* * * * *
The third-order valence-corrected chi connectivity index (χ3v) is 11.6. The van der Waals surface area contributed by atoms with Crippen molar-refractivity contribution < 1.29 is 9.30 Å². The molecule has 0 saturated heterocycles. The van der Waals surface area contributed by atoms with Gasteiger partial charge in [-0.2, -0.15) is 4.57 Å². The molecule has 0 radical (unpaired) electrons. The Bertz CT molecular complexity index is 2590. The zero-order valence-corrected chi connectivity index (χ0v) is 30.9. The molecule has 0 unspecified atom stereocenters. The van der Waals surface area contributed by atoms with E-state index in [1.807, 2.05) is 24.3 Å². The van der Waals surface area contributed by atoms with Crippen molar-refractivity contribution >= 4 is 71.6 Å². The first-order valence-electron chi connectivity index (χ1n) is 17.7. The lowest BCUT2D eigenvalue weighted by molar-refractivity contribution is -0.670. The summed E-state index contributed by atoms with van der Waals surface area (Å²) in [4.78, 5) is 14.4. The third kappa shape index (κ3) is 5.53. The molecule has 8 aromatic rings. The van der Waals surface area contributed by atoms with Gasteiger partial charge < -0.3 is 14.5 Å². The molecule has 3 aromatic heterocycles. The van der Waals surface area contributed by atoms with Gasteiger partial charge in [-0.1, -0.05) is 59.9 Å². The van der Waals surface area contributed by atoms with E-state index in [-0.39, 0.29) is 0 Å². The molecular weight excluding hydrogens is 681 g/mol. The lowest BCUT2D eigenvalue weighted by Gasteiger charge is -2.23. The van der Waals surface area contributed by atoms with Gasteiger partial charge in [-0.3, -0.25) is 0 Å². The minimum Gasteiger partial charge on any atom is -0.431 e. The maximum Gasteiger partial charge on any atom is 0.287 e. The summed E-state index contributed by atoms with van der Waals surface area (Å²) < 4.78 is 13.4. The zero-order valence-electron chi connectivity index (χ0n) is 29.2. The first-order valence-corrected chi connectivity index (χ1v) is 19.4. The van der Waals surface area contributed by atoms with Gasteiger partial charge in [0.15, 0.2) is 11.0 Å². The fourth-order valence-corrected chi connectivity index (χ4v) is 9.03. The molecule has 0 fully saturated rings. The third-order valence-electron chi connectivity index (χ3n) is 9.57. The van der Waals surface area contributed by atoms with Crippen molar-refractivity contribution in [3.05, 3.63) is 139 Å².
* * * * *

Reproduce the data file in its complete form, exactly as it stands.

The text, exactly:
The third-order valence-corrected chi connectivity index (χ3v) is 11.6. The van der Waals surface area contributed by atoms with Crippen molar-refractivity contribution < 1.29 is 9.30 Å². The molecule has 0 saturated heterocycles. The van der Waals surface area contributed by atoms with Gasteiger partial charge in [-0.2, -0.15) is 4.57 Å². The molecule has 0 radical (unpaired) electrons. The Bertz CT molecular complexity index is 2590. The zero-order valence-corrected chi connectivity index (χ0v) is 30.9. The molecule has 0 unspecified atom stereocenters. The van der Waals surface area contributed by atoms with E-state index in [1.807, 2.05) is 24.3 Å². The van der Waals surface area contributed by atoms with Crippen molar-refractivity contribution >= 4 is 71.6 Å². The first-order valence-electron chi connectivity index (χ1n) is 17.7. The lowest BCUT2D eigenvalue weighted by molar-refractivity contribution is -0.670. The summed E-state index contributed by atoms with van der Waals surface area (Å²) in [4.78, 5) is 14.4. The third kappa shape index (κ3) is 5.53. The molecule has 8 aromatic rings. The van der Waals surface area contributed by atoms with Gasteiger partial charge < -0.3 is 14.5 Å². The molecule has 3 aromatic heterocycles. The van der Waals surface area contributed by atoms with Gasteiger partial charge in [-0.1, -0.05) is 59.9 Å². The van der Waals surface area contributed by atoms with E-state index in [-0.39, 0.29) is 0 Å². The molecular weight excluding hydrogens is 681 g/mol. The lowest BCUT2D eigenvalue weighted by Gasteiger charge is -2.23. The van der Waals surface area contributed by atoms with Gasteiger partial charge in [-0.3, -0.25) is 0 Å². The minimum Gasteiger partial charge on any atom is -0.431 e. The maximum Gasteiger partial charge on any atom is 0.287 e. The summed E-state index contributed by atoms with van der Waals surface area (Å²) < 4.78 is 13.4. The zero-order valence-electron chi connectivity index (χ0n) is 29.2. The first-order valence-corrected chi connectivity index (χ1v) is 19.4. The van der Waals surface area contributed by atoms with Gasteiger partial charge in [0.15, 0.2) is 11.0 Å². The fourth-order valence-corrected chi connectivity index (χ4v) is 9.03. The molecule has 0 fully saturated rings. The third-order valence-electron chi connectivity index (χ3n) is 9.57. The van der Waals surface area contributed by atoms with Crippen molar-refractivity contribution in [3.05, 3.63) is 139 Å².